Enter the staycation.
“It’s been a long pandemic. I think a lot of people want to get out and about. If you’re from a rural market, it’s a great opportunity to come to the city. And, if you’re from the city we’ve got some really wonderful destinations out there.”
Bence said occupancy rates are averaging as low as eight per cent in some Saskatchewan jurisdictions, a “fraction of what they typically would be running.”
“Any kind of corporate meetings, conferences or trade shows – all of that activity is virtually at a standstill,” Bence said.
He added many hotels are contemplating temporary or permanent closure as the pandemic continues.
“As it stretches out, as this runway gets longer, fixed costs are the same. If you looked at a large downtown property that can be upwards of $250,000 a month while it sits empty.”
Bence said Hospitality Saskatchewan is set to roll out a staycation promotional campaign of their own in coming weeks which will tout the benefits of supporting local business.
“The hotel and restaurant industry is built on a franchise model. 80 per cent of them are independently owned. These are people in our own cities and towns that own these properties,” he said.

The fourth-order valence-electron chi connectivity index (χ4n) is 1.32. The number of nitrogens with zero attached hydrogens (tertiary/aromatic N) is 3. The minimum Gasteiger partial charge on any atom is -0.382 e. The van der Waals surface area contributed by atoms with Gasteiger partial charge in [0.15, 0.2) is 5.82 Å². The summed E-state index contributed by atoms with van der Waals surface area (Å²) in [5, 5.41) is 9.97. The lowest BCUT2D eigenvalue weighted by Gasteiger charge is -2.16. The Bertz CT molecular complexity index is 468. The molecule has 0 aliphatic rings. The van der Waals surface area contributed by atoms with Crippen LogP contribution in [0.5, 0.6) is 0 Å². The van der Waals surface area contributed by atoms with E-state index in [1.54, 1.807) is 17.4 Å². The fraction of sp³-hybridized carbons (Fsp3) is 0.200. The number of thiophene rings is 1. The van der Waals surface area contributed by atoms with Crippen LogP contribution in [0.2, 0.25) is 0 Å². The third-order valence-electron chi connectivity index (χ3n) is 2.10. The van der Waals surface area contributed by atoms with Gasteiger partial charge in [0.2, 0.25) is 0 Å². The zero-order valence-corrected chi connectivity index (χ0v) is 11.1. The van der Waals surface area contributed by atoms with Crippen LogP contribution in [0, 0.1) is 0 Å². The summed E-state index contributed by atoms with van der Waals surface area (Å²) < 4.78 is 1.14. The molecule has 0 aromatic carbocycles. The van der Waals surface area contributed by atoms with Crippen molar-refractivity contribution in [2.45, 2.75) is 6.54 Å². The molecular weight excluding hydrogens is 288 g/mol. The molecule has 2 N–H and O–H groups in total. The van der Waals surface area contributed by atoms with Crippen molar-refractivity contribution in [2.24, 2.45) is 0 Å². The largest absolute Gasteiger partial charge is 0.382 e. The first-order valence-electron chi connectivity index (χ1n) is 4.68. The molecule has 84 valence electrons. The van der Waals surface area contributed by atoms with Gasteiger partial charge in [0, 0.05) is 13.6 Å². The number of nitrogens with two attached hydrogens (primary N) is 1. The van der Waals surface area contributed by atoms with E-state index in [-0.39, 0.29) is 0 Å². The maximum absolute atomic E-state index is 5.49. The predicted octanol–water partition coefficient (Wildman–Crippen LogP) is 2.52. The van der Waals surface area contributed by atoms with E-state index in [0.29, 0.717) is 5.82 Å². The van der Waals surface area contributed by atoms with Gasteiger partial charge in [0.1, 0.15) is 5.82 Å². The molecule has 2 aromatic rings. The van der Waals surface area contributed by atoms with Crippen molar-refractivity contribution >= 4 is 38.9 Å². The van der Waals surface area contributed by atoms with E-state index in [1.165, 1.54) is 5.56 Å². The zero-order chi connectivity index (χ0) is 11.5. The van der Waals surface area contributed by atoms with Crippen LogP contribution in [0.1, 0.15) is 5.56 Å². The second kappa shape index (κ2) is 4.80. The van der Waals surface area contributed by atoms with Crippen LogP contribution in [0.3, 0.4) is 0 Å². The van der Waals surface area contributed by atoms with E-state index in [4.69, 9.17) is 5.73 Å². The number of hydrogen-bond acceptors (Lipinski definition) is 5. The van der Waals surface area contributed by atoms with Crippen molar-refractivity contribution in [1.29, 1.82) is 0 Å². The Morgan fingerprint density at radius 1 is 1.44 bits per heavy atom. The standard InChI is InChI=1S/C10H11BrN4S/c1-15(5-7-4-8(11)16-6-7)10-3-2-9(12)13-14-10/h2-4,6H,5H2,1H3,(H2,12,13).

“Lets go out and visit these folks that have been pillars in our communities. As long as we do it safely and within the guidelines, we think this really is a great time to discover our province maybe even for the first time.”
The Atlas Hotel in Saskatchewan developed two staycation packages after the pandemic began – one for couples and one for families.
The family package includes semi-private access to the hotel’s waterpark and a food voucher that can be used for room service while the couples package includes a three course meal in one of the hotel’s
Chief experience officer Ryan Urzada said that while the proverbial vacancy sign is still well lit, the packages have made a big impact considering the hotal was selling just “two or three” rooms a night when the pandemic first hit.
“It’s been huge for us. I mean, It’s only thirty rooms out of 200, but it’s a a boost,” Urzada said. “It gives our staff some hours and keeps people feeling like they’re actually doing something fun and interesting.”
Urzada says both packages sold out for the Family Day weekend.
And, while the staycation may not be a one-stop solution for the problems, he thinks staycations could have a long term benefit as well.
“We want Regina people to g out and experience this,” he said. “They’re our best sales people when it comes to talking to friends/colleagues and relatives outside of Regina.”